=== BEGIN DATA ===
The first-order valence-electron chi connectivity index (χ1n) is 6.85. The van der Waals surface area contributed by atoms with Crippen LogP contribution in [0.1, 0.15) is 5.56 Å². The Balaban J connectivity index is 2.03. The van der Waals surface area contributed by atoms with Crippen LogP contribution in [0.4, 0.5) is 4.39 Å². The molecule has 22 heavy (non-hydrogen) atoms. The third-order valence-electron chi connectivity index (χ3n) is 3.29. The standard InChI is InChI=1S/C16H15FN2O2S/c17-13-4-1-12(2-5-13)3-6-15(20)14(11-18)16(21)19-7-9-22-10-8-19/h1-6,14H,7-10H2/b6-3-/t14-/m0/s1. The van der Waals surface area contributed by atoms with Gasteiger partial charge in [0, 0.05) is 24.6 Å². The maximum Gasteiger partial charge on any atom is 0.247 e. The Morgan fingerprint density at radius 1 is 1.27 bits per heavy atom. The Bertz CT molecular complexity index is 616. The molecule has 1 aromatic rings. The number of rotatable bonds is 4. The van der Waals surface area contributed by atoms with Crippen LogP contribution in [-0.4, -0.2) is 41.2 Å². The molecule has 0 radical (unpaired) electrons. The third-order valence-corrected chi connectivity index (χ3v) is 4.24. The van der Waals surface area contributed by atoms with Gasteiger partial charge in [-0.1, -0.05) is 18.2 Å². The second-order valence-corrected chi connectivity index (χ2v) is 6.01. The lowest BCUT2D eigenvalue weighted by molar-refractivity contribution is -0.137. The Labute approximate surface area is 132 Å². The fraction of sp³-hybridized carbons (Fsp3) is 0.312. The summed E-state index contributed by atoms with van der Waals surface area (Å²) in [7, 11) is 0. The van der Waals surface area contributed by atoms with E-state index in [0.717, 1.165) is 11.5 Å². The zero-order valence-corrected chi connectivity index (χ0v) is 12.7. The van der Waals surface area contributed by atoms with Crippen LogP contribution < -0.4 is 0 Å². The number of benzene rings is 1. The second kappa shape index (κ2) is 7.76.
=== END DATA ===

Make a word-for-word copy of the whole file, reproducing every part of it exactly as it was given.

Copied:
The first-order valence-electron chi connectivity index (χ1n) is 6.85. The van der Waals surface area contributed by atoms with Crippen LogP contribution in [0.1, 0.15) is 5.56 Å². The Balaban J connectivity index is 2.03. The van der Waals surface area contributed by atoms with Crippen LogP contribution in [0.4, 0.5) is 4.39 Å². The molecule has 22 heavy (non-hydrogen) atoms. The third-order valence-electron chi connectivity index (χ3n) is 3.29. The standard InChI is InChI=1S/C16H15FN2O2S/c17-13-4-1-12(2-5-13)3-6-15(20)14(11-18)16(21)19-7-9-22-10-8-19/h1-6,14H,7-10H2/b6-3-/t14-/m0/s1. The van der Waals surface area contributed by atoms with Gasteiger partial charge in [0, 0.05) is 24.6 Å². The maximum Gasteiger partial charge on any atom is 0.247 e. The Morgan fingerprint density at radius 1 is 1.27 bits per heavy atom. The Bertz CT molecular complexity index is 616. The molecule has 1 aromatic rings. The number of rotatable bonds is 4. The van der Waals surface area contributed by atoms with Crippen LogP contribution in [-0.4, -0.2) is 41.2 Å². The molecule has 0 radical (unpaired) electrons. The third-order valence-corrected chi connectivity index (χ3v) is 4.24. The van der Waals surface area contributed by atoms with Gasteiger partial charge in [-0.1, -0.05) is 18.2 Å². The second-order valence-corrected chi connectivity index (χ2v) is 6.01. The lowest BCUT2D eigenvalue weighted by molar-refractivity contribution is -0.137. The Labute approximate surface area is 132 Å². The fraction of sp³-hybridized carbons (Fsp3) is 0.312. The summed E-state index contributed by atoms with van der Waals surface area (Å²) in [7, 11) is 0. The van der Waals surface area contributed by atoms with E-state index in [0.717, 1.165) is 11.5 Å². The zero-order valence-corrected chi connectivity index (χ0v) is 12.7. The van der Waals surface area contributed by atoms with Crippen LogP contribution < -0.4 is 0 Å². The number of benzene rings is 1. The second kappa shape index (κ2) is 7.76.